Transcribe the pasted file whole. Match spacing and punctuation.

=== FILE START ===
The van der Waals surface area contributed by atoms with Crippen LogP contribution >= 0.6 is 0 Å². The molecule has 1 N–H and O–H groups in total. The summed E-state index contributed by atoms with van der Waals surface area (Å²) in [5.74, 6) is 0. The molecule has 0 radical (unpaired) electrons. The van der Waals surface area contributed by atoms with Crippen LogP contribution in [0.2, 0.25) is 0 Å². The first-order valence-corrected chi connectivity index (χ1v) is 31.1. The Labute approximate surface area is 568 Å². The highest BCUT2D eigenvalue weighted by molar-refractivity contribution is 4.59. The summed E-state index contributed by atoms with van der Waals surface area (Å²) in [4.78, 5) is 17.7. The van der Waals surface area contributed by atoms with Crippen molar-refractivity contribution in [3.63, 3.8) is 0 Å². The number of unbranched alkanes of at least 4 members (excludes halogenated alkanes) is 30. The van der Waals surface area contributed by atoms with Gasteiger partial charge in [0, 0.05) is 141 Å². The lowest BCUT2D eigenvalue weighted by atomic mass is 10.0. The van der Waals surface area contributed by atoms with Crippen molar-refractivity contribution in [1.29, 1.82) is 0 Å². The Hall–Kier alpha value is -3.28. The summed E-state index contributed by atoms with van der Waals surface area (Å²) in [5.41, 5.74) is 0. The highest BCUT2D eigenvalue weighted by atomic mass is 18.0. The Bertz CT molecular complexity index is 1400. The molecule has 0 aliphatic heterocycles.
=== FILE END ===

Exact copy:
The van der Waals surface area contributed by atoms with Crippen LogP contribution >= 0.6 is 0 Å². The molecule has 1 N–H and O–H groups in total. The summed E-state index contributed by atoms with van der Waals surface area (Å²) in [5.74, 6) is 0. The molecule has 0 radical (unpaired) electrons. The van der Waals surface area contributed by atoms with Crippen LogP contribution in [0.2, 0.25) is 0 Å². The first-order valence-corrected chi connectivity index (χ1v) is 31.1. The Labute approximate surface area is 568 Å². The highest BCUT2D eigenvalue weighted by molar-refractivity contribution is 4.59. The summed E-state index contributed by atoms with van der Waals surface area (Å²) in [4.78, 5) is 17.7. The van der Waals surface area contributed by atoms with Crippen molar-refractivity contribution in [3.63, 3.8) is 0 Å². The number of unbranched alkanes of at least 4 members (excludes halogenated alkanes) is 30. The van der Waals surface area contributed by atoms with Gasteiger partial charge in [0, 0.05) is 141 Å². The lowest BCUT2D eigenvalue weighted by atomic mass is 10.0. The van der Waals surface area contributed by atoms with Crippen molar-refractivity contribution in [1.29, 1.82) is 0 Å². The Hall–Kier alpha value is -3.28. The summed E-state index contributed by atoms with van der Waals surface area (Å²) in [5.41, 5.74) is 0. The highest BCUT2D eigenvalue weighted by atomic mass is 18.0. The Bertz CT molecular complexity index is 1400. The molecule has 0 aliphatic heterocycles.